Refraction Definition and Background
Refraction is another behavior that light exhibits as it interacts with different media. It is simply defined as the bending of light due to its change in speed as it strikes on different materials with various densities. The extent of refraction of light is dependent on the medium’s refractive index.
Every material has a refractive index, a dimensionless number that describes how fast light travels through it. The higher the refractive index of a material, the more that light will bend as it passes through it. This number can be obtained using the Snell’s law or the law of refraction .
Similar to reflection, refraction also involves the angles that the incident ray and the refracted ray make with the normal to the surface at the point of refraction. But unlike reflection, refraction depends on the media through which light rays are traveling. This dependence is explicitly made known in material’s refractive index. In this laboratory activity, you will compute the refractive index of various media using the Snell’s law.
Refractive Index of Various Lenses Learning Objectives:
By the end of this lab activity, you will be able to:
- Explain how light is refracted in various media.
- Describe the refractive index of various lenses.
Download These Lab Sheets for Your Students:
- 9-4 Laboratory Activity SE - Refraction (Doc)
- 9-4 Laboratory Activity SE - Refraction (PDF)
- 9-4 Laboratory Activity TE - Refraction (Member Only Doc)
- 9-4 Laboratory Activity TE - Refraction (Member Only PDF)
Refraction Lab Materials:
- eyeglasses lens
- magnifying lens
- camera lens
- laser pointer
Refractive Index of Various Lenses Lab Procedure:
- Position the laser at an angle of 300 with the normal line of the lens. This will be the angle of incidence for all set-up.
- Label the lens according to their use or type.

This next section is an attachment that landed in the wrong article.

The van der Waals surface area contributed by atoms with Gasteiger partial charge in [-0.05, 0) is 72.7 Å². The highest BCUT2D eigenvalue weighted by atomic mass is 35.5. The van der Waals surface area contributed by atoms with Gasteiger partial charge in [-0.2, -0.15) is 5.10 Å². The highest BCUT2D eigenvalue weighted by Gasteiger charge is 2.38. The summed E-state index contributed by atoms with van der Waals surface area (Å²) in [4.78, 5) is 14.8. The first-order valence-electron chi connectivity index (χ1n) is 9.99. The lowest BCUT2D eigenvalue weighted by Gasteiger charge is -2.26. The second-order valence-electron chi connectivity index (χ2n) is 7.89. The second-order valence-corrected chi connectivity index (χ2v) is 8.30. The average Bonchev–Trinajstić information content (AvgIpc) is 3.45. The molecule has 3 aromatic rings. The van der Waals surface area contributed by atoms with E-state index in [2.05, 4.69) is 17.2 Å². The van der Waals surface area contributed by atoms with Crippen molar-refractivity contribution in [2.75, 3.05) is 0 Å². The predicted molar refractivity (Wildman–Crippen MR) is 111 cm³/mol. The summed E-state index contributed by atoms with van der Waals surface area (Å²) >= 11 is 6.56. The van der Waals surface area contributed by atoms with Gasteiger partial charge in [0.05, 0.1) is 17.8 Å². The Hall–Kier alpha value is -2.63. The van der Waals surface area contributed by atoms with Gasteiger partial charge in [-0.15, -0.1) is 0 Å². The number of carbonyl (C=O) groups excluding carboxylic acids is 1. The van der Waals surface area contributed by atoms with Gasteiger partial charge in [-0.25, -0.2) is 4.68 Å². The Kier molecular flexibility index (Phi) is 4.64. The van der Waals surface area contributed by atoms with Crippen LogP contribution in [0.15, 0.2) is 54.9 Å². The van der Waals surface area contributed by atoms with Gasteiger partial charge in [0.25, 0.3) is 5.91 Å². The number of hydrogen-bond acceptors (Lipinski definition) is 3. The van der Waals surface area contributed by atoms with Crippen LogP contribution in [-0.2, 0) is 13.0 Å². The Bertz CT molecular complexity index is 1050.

- Shine the laser pointer on each lens and observe how the light bends. For each lens, measure the angle of refraction of a laser using a protractor.
Safety Alert! Be sure not to point the laser pointer to your eyes or classmates’ eyes. This may cause damage to the eyes if not used properly.
- Do three trials for each lens.
- Record your measurements in the given table and describe the refraction index of various lenses based on how light is refracted in it.
Refractive Index Observations:
Table 1. Measured angle of refraction of various lenses.
Refractive Index Post-lab Questions:
Answer the following questions:
- Is refraction evident in the three lenses? What made you say so?
- In which lens is light most bent? Least bent?
- Which lens has the greatest refractive index? Least refractive index?
- Is there any relationship that you can infer from the activity?
- What is the relationship between the bending of light and the refractive index of the material?
Here is your Free Content for this Refraction Lesson!
- 9-4 Assignment SE - Refraction (PDF)
- 9-4 Assignment TE - Refraction (Member Only)
- 9-4a Bell Work SE - Refraction (PDF)
- 9-4a Bell Work TE - Refraction (Member Only)
- 9-4b Bell Work SE - Refraction (PDF)
- 9-4b Bell Work TE - Refraction (Member Only)
- 9-5a Exit Quiz SE - Refraction (PDF)
- 9-5a Exit Quiz TE - Refraction (Member Only)
- 9-4b Exit Quiz SE - Refraction (PDF)
- 9-4b Exit Quiz TE - Refraction (Member Only)
- 9-4 Guided Notes SE - Refraction (PDF)
- 9-4 Guided Notes TE - Refraction (Member Only)
- 9-4b Lesson Plan - Refraction (PDF)
- 9-4 Online Activities - Refraction (PDF)
- 9-4 Slide Show -Refraction (PDF)
- 9-4 Vocabulary Worksheet SE - Refraction (PDF)
- 9-4 Vocabulary Worksheet TE - Refraction (Member Only)
Refraction Worksheets - Word Docs & PowerPoints
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